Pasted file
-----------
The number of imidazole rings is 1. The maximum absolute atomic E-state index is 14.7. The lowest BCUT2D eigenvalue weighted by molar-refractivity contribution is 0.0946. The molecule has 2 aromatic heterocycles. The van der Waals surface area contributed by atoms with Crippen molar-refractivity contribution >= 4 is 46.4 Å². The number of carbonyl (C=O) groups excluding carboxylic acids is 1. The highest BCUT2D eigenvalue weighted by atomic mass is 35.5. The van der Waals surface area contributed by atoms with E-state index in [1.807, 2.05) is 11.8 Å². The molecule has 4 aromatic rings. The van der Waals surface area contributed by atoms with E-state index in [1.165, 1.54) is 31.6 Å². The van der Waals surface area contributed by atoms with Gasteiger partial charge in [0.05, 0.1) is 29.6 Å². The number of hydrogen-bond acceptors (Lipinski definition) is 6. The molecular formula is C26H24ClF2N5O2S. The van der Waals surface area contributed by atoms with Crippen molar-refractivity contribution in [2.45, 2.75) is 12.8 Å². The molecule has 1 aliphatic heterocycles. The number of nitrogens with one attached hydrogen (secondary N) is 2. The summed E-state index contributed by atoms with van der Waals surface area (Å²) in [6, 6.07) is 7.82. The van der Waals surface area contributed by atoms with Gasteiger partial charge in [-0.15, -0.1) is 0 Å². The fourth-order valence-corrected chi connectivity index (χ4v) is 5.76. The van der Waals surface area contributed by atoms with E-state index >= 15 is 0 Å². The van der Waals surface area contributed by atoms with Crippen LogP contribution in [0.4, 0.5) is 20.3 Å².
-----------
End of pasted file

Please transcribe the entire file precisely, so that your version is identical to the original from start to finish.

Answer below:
The number of imidazole rings is 1. The maximum absolute atomic E-state index is 14.7. The lowest BCUT2D eigenvalue weighted by molar-refractivity contribution is 0.0946. The molecule has 2 aromatic heterocycles. The van der Waals surface area contributed by atoms with Crippen molar-refractivity contribution >= 4 is 46.4 Å². The number of carbonyl (C=O) groups excluding carboxylic acids is 1. The highest BCUT2D eigenvalue weighted by atomic mass is 35.5. The van der Waals surface area contributed by atoms with E-state index in [1.807, 2.05) is 11.8 Å². The molecule has 4 aromatic rings. The van der Waals surface area contributed by atoms with E-state index in [1.165, 1.54) is 31.6 Å². The van der Waals surface area contributed by atoms with Gasteiger partial charge in [0.05, 0.1) is 29.6 Å². The number of hydrogen-bond acceptors (Lipinski definition) is 6. The molecular formula is C26H24ClF2N5O2S. The van der Waals surface area contributed by atoms with Crippen molar-refractivity contribution in [2.45, 2.75) is 12.8 Å². The molecule has 1 aliphatic heterocycles. The number of nitrogens with one attached hydrogen (secondary N) is 2. The summed E-state index contributed by atoms with van der Waals surface area (Å²) in [6, 6.07) is 7.82. The van der Waals surface area contributed by atoms with Gasteiger partial charge in [-0.15, -0.1) is 0 Å². The fourth-order valence-corrected chi connectivity index (χ4v) is 5.76. The van der Waals surface area contributed by atoms with E-state index >= 15 is 0 Å². The van der Waals surface area contributed by atoms with Crippen LogP contribution in [0.4, 0.5) is 20.3 Å².